What To Do If Your Identity Is Stolen
In the event that you believe your identity may have been stolen, you’ll need to take steps in order to get it corrected.
If You Suspect Fraud on your Callaway Bank Account, Contact Us Immediately.
If you find any fraudulent activity on your account, contact us as soon as possible so that we can begin the process of correcting the fraudulent activity. We will immediately begin to research and restore your account, in order to keep your information and finances secure. If you think your card has been lost or stolen, you will need to contact us about canceling your current card and ordering you a new one. During Business Hours, contact us if you have questions or concerns at: (573) 447-1771 (Columbia Area), (573) 592-6352 (Fulton Area), or (800) 446-2265 (toll free). After Business Hours (For Lost or Stolen Cards Only), contact us at: (800) 472-3272.
Tips and Actions You Should Take If You Suspect Your Identity May Have Been Compromised:
Take Notes and Keep a Detailed Log. Take detailed notes on all conversations, correspondence, and actions taken. Make sure to include dates, times, the names of who you spoke with, and phone numbers (should you need to contact them again). Keep a log of time spent and any expenses incurred. When sending correspondence, send by certified mail (return receipt requested). Make and save copies of all documents filed and correspondence sent. File an Identity Theft Complaint Form. In Missouri, you will file this with the Missouri State Attorney General’s Office. This form is available online here. You can submit the form online, but make sure to print or save a copy for your log before closing the window once the form has been completed. File an Identity Theft Complaint with the Federal Trade Commission. You can file online at www.ftccomplaintassistant.gov/ or call the FTC’s Identity Theft Hotline, toll-free: 1-877-IDTHEFT (438-4338). Contact Your Banks and Credit Card Companies. Ask to have all checks and ATM/debit cards canceled, and obtain new account numbers. Give the bank a secret password for your account. Make sure your password is something only you would know and could not be easily looked up or guessed by someone else. Contact the Major Credit Bureaus. Report the theft, and ask for the names and phone numbers of the credit grantors with whom fraudulent accounts have been opened. Ask the credit bureaus to remove the inquiries that have been generated due to the fraudulent access. Also, you may ask the credit bureaus to notify those who have received your credit report in the last six months in order to alert them to the disputed and erroneous information. They can also place fraud alerts on your credit report, and “freeze” your credit.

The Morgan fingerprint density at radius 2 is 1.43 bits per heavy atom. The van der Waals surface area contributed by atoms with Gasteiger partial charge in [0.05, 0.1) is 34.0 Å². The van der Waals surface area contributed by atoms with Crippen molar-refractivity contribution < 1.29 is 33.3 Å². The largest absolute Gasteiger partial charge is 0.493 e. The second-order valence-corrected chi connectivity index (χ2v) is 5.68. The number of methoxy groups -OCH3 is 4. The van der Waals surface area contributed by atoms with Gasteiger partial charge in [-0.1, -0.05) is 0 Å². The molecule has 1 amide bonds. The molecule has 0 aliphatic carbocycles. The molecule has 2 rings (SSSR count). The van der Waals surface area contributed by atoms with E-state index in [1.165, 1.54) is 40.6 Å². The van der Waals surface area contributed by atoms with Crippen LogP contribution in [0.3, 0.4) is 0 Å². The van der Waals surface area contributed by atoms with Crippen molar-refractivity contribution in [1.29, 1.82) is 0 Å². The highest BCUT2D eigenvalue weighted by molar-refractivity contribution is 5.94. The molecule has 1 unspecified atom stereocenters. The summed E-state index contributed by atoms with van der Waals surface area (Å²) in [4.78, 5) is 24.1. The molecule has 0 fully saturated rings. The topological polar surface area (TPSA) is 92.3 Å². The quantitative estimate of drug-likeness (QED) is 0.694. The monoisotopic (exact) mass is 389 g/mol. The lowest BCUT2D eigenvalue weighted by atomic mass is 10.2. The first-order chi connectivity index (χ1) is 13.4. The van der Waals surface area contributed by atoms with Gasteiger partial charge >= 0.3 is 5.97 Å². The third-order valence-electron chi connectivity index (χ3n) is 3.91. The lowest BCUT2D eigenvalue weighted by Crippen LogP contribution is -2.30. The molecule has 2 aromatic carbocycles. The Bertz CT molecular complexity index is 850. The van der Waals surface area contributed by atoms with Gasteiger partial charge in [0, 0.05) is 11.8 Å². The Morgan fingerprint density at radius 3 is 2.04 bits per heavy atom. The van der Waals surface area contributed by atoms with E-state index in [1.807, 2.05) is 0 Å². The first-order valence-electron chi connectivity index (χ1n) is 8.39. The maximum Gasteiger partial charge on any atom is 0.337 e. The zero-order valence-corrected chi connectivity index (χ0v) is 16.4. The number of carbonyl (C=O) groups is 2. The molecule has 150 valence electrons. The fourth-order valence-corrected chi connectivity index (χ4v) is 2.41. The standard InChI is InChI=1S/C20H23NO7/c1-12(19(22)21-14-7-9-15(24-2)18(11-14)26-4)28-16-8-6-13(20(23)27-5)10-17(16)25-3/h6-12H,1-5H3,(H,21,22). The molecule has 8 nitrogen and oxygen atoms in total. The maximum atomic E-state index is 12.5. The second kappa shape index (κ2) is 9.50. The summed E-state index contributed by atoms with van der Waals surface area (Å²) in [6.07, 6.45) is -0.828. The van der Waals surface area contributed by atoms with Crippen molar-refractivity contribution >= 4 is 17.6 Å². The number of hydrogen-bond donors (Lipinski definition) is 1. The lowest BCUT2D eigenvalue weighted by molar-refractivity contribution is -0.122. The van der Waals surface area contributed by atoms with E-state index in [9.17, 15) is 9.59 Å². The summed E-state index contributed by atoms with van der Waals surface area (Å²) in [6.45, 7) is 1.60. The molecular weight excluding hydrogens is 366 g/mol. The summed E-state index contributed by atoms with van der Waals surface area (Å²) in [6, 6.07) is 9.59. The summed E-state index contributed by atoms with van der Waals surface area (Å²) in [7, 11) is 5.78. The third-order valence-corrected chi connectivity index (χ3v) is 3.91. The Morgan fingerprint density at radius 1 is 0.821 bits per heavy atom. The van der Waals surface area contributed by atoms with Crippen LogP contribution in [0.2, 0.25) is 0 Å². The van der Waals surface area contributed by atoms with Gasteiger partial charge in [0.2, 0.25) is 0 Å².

- Equifax® 800.525.6285 | www.equifax.com
- Experian® 888.397.3742 | www.experian.com
- TransUnion® 800.680.7289 | www.transunion.com
Contact Creditors With Whom Your Name Has Been Used Fraudulently. Get replacement cards with new account numbers for your own accounts that have been used fraudulently. Ask that old accounts be processed as “account closed at consumer’s request”. This is better than “card lost or stolen” when this statement is reported to credit bureaus. Carefully monitor your accounts for evidence of new fraudulent activity. Report any new fraudulent activity immediately. Contact Law Enforcement. Report the crime to the law enforcement agency with jurisdiction in your case. Give them as much documented evidence as possible, including a printed copy of the FTC Identity Theft Complaint. Also give them a copy of the Identity Theft Incident Report that you filed through the state attorney general’s office. Get a copy of your police report for your log. You may need it to show supporting evidence and verify your case to financial institutions or other agencies. Contact Your Local Post Office’s Postmaster. If you suspect an identity thief has filed a change of address with the post office or has used the mail to commit credit or bank fraud, you will need to inform your local Post Office’s Postmaster. Find out where the fraudulent credit cards were sent, then give the post office an address to which they can safely forward all mail in your name to. Contact the Social Security Administration. If you suspect fraudulent use of your social security number, you will need to call the SSA Fraud Hotline at 1-800-269-0271. The SSA will determine if you fit their fraud victim criteria. If you meet their criteria, they may suggest issuing you a new social security number. Contact the Department of State’s Passport Services Office. Even if you do not have a passport you may want to alert this agency in writing to be on the lookout for anyone ordering a new passport fraudulently in your name. Contact the Department of Motor Vehicle’s Driver’s License Fraud Unit. Ask to put a fraud alert on your license. You may also ask if someone has used your information to obtain a driver’s license. If this occurs, go to your local Missouri Department of Revenue office to request a new driver’s license number. Also, fill out the DOR complaint form to begin the fraud investigation process. When you send in your form, make sure to include any supporting documentation. Contact Your Health Insurance Company. Identity thieves can use your personal information to obtain healthcare benefits in your name. Make sure to alert your health insurance provider of your identity theft.